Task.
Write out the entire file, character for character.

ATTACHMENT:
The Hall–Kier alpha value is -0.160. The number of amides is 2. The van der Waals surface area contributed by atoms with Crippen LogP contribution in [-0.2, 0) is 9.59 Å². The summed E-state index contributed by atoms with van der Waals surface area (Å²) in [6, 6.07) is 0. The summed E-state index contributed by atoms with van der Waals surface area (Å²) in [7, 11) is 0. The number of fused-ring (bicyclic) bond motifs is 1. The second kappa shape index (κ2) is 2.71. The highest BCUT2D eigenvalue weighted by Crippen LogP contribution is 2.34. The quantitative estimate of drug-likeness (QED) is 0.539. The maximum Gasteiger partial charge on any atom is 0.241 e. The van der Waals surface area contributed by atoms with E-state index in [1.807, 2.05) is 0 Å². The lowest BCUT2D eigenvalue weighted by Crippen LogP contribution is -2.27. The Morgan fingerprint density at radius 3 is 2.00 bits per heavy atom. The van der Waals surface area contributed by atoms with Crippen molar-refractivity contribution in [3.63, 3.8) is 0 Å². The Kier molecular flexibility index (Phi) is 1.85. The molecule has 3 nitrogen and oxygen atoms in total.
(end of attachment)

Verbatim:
The Hall–Kier alpha value is -0.160. The number of amides is 2. The van der Waals surface area contributed by atoms with Crippen LogP contribution in [-0.2, 0) is 9.59 Å². The summed E-state index contributed by atoms with van der Waals surface area (Å²) in [6, 6.07) is 0. The summed E-state index contributed by atoms with van der Waals surface area (Å²) in [7, 11) is 0. The number of fused-ring (bicyclic) bond motifs is 1. The second kappa shape index (κ2) is 2.71. The highest BCUT2D eigenvalue weighted by Crippen LogP contribution is 2.34. The quantitative estimate of drug-likeness (QED) is 0.539. The maximum Gasteiger partial charge on any atom is 0.241 e. The van der Waals surface area contributed by atoms with E-state index in [1.807, 2.05) is 0 Å². The lowest BCUT2D eigenvalue weighted by Crippen LogP contribution is -2.27. The Morgan fingerprint density at radius 3 is 2.00 bits per heavy atom. The van der Waals surface area contributed by atoms with Crippen molar-refractivity contribution in [3.63, 3.8) is 0 Å². The Kier molecular flexibility index (Phi) is 1.85. The molecule has 3 nitrogen and oxygen atoms in total.